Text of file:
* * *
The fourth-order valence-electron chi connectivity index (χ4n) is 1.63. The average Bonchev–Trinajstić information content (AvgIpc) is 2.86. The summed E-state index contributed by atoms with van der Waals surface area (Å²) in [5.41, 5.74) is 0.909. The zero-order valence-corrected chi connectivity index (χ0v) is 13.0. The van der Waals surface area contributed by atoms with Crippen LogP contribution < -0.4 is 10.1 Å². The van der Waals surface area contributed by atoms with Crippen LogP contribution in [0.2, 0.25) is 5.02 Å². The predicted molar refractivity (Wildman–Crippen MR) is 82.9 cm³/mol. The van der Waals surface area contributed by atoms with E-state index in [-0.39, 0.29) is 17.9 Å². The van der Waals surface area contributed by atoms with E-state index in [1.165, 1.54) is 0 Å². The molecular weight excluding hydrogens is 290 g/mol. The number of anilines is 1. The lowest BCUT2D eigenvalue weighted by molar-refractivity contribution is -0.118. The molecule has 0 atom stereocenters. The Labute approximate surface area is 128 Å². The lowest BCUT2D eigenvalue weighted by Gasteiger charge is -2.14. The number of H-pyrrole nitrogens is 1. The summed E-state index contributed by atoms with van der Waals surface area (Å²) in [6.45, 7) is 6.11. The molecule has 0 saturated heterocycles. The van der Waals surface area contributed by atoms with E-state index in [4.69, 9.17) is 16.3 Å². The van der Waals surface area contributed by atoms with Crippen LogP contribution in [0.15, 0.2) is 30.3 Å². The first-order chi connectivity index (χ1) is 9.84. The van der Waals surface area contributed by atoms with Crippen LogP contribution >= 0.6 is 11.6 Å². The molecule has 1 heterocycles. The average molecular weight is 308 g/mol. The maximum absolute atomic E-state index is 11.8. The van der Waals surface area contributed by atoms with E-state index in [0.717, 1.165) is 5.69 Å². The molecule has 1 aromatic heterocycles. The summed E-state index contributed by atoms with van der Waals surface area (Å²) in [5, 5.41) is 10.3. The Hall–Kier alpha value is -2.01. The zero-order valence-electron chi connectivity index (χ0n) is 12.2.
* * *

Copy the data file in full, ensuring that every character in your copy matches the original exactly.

The fourth-order valence-electron chi connectivity index (χ4n) is 1.63. The average Bonchev–Trinajstić information content (AvgIpc) is 2.86. The summed E-state index contributed by atoms with van der Waals surface area (Å²) in [5.41, 5.74) is 0.909. The zero-order valence-corrected chi connectivity index (χ0v) is 13.0. The van der Waals surface area contributed by atoms with Crippen LogP contribution < -0.4 is 10.1 Å². The van der Waals surface area contributed by atoms with Crippen LogP contribution in [0.2, 0.25) is 5.02 Å². The predicted molar refractivity (Wildman–Crippen MR) is 82.9 cm³/mol. The van der Waals surface area contributed by atoms with E-state index in [-0.39, 0.29) is 17.9 Å². The van der Waals surface area contributed by atoms with E-state index in [1.165, 1.54) is 0 Å². The molecular weight excluding hydrogens is 290 g/mol. The number of anilines is 1. The lowest BCUT2D eigenvalue weighted by molar-refractivity contribution is -0.118. The molecule has 0 atom stereocenters. The Labute approximate surface area is 128 Å². The lowest BCUT2D eigenvalue weighted by Gasteiger charge is -2.14. The number of H-pyrrole nitrogens is 1. The summed E-state index contributed by atoms with van der Waals surface area (Å²) in [6.45, 7) is 6.11. The molecule has 0 saturated heterocycles. The van der Waals surface area contributed by atoms with E-state index in [4.69, 9.17) is 16.3 Å². The van der Waals surface area contributed by atoms with Crippen LogP contribution in [0.15, 0.2) is 30.3 Å². The first-order chi connectivity index (χ1) is 9.84. The van der Waals surface area contributed by atoms with Crippen LogP contribution >= 0.6 is 11.6 Å². The molecule has 1 heterocycles. The average molecular weight is 308 g/mol. The maximum absolute atomic E-state index is 11.8. The van der Waals surface area contributed by atoms with E-state index in [0.717, 1.165) is 5.69 Å². The molecule has 1 aromatic heterocycles. The summed E-state index contributed by atoms with van der Waals surface area (Å²) in [5, 5.41) is 10.3. The Hall–Kier alpha value is -2.01. The zero-order valence-electron chi connectivity index (χ0n) is 12.2.